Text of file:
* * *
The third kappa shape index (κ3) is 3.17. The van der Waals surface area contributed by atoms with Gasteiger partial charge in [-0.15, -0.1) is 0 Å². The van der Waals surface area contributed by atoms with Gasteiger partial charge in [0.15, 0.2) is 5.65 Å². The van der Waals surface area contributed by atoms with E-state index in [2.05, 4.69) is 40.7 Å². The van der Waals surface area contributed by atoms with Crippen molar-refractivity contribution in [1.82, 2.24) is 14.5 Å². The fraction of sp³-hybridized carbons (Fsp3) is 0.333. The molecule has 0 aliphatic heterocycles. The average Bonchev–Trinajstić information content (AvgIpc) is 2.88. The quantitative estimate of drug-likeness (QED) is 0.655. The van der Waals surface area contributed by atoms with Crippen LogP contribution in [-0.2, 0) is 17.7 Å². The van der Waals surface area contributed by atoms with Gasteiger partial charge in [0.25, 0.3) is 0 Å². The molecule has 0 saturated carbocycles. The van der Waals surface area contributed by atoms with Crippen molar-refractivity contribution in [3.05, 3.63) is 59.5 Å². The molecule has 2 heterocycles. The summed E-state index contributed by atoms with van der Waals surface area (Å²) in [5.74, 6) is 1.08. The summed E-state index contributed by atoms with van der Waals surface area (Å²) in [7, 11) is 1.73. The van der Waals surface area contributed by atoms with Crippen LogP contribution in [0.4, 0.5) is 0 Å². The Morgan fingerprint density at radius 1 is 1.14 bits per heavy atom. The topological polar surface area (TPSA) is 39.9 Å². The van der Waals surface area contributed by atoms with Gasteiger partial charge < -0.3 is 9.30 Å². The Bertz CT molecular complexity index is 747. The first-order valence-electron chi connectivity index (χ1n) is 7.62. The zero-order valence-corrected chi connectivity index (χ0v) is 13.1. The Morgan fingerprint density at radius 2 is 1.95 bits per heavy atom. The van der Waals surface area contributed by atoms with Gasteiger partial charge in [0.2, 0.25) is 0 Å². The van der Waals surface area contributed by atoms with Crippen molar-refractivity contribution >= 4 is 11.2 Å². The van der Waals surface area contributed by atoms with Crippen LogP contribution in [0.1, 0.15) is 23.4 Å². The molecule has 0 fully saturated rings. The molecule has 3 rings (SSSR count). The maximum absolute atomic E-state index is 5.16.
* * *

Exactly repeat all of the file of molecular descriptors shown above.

The third kappa shape index (κ3) is 3.17. The van der Waals surface area contributed by atoms with Gasteiger partial charge in [-0.15, -0.1) is 0 Å². The van der Waals surface area contributed by atoms with Gasteiger partial charge in [0.15, 0.2) is 5.65 Å². The van der Waals surface area contributed by atoms with E-state index in [2.05, 4.69) is 40.7 Å². The van der Waals surface area contributed by atoms with Crippen molar-refractivity contribution in [1.82, 2.24) is 14.5 Å². The fraction of sp³-hybridized carbons (Fsp3) is 0.333. The molecule has 0 aliphatic heterocycles. The average Bonchev–Trinajstić information content (AvgIpc) is 2.88. The quantitative estimate of drug-likeness (QED) is 0.655. The van der Waals surface area contributed by atoms with Crippen LogP contribution in [-0.2, 0) is 17.7 Å². The van der Waals surface area contributed by atoms with Gasteiger partial charge in [0.25, 0.3) is 0 Å². The molecule has 0 saturated carbocycles. The van der Waals surface area contributed by atoms with Crippen molar-refractivity contribution in [3.05, 3.63) is 59.5 Å². The molecule has 2 heterocycles. The summed E-state index contributed by atoms with van der Waals surface area (Å²) in [5.74, 6) is 1.08. The summed E-state index contributed by atoms with van der Waals surface area (Å²) in [7, 11) is 1.73. The van der Waals surface area contributed by atoms with Crippen LogP contribution in [0.4, 0.5) is 0 Å². The Morgan fingerprint density at radius 1 is 1.14 bits per heavy atom. The topological polar surface area (TPSA) is 39.9 Å². The van der Waals surface area contributed by atoms with Gasteiger partial charge < -0.3 is 9.30 Å². The Bertz CT molecular complexity index is 747. The first-order valence-electron chi connectivity index (χ1n) is 7.62. The zero-order valence-corrected chi connectivity index (χ0v) is 13.1. The Morgan fingerprint density at radius 2 is 1.95 bits per heavy atom. The van der Waals surface area contributed by atoms with Gasteiger partial charge in [0.2, 0.25) is 0 Å². The van der Waals surface area contributed by atoms with Crippen molar-refractivity contribution >= 4 is 11.2 Å². The van der Waals surface area contributed by atoms with Crippen LogP contribution in [0.1, 0.15) is 23.4 Å². The molecule has 0 fully saturated rings. The molecule has 3 rings (SSSR count). The maximum absolute atomic E-state index is 5.16.